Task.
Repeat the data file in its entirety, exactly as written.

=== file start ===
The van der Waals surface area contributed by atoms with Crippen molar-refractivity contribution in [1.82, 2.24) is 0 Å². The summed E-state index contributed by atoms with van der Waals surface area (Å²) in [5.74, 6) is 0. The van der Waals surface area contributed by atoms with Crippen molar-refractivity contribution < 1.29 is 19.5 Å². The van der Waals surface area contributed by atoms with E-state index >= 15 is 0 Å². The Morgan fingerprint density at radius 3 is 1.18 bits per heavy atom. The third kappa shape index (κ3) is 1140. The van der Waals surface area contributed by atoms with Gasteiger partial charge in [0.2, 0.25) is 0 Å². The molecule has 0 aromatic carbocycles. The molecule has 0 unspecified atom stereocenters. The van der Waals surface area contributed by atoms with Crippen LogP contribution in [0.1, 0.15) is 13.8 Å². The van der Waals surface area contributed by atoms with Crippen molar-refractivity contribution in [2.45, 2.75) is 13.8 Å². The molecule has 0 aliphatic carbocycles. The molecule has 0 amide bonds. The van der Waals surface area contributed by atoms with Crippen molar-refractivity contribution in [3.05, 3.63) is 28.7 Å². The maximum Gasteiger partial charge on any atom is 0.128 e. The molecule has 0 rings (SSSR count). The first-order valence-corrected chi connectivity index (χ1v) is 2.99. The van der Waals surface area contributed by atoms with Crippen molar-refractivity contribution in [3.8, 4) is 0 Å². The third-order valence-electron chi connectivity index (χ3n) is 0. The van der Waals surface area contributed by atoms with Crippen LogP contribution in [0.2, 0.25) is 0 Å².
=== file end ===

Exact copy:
The van der Waals surface area contributed by atoms with Crippen molar-refractivity contribution in [1.82, 2.24) is 0 Å². The summed E-state index contributed by atoms with van der Waals surface area (Å²) in [5.74, 6) is 0. The van der Waals surface area contributed by atoms with Crippen molar-refractivity contribution < 1.29 is 19.5 Å². The van der Waals surface area contributed by atoms with E-state index >= 15 is 0 Å². The Morgan fingerprint density at radius 3 is 1.18 bits per heavy atom. The third kappa shape index (κ3) is 1140. The van der Waals surface area contributed by atoms with Gasteiger partial charge in [0.2, 0.25) is 0 Å². The molecule has 0 aromatic carbocycles. The molecule has 0 unspecified atom stereocenters. The van der Waals surface area contributed by atoms with Crippen LogP contribution in [0.1, 0.15) is 13.8 Å². The van der Waals surface area contributed by atoms with Crippen molar-refractivity contribution in [2.45, 2.75) is 13.8 Å². The molecule has 0 aliphatic carbocycles. The molecule has 0 amide bonds. The van der Waals surface area contributed by atoms with Crippen molar-refractivity contribution in [3.05, 3.63) is 28.7 Å². The maximum Gasteiger partial charge on any atom is 0.128 e. The molecule has 0 rings (SSSR count). The first-order valence-corrected chi connectivity index (χ1v) is 2.99. The van der Waals surface area contributed by atoms with Crippen molar-refractivity contribution in [3.8, 4) is 0 Å². The third-order valence-electron chi connectivity index (χ3n) is 0. The van der Waals surface area contributed by atoms with Crippen LogP contribution in [0.2, 0.25) is 0 Å².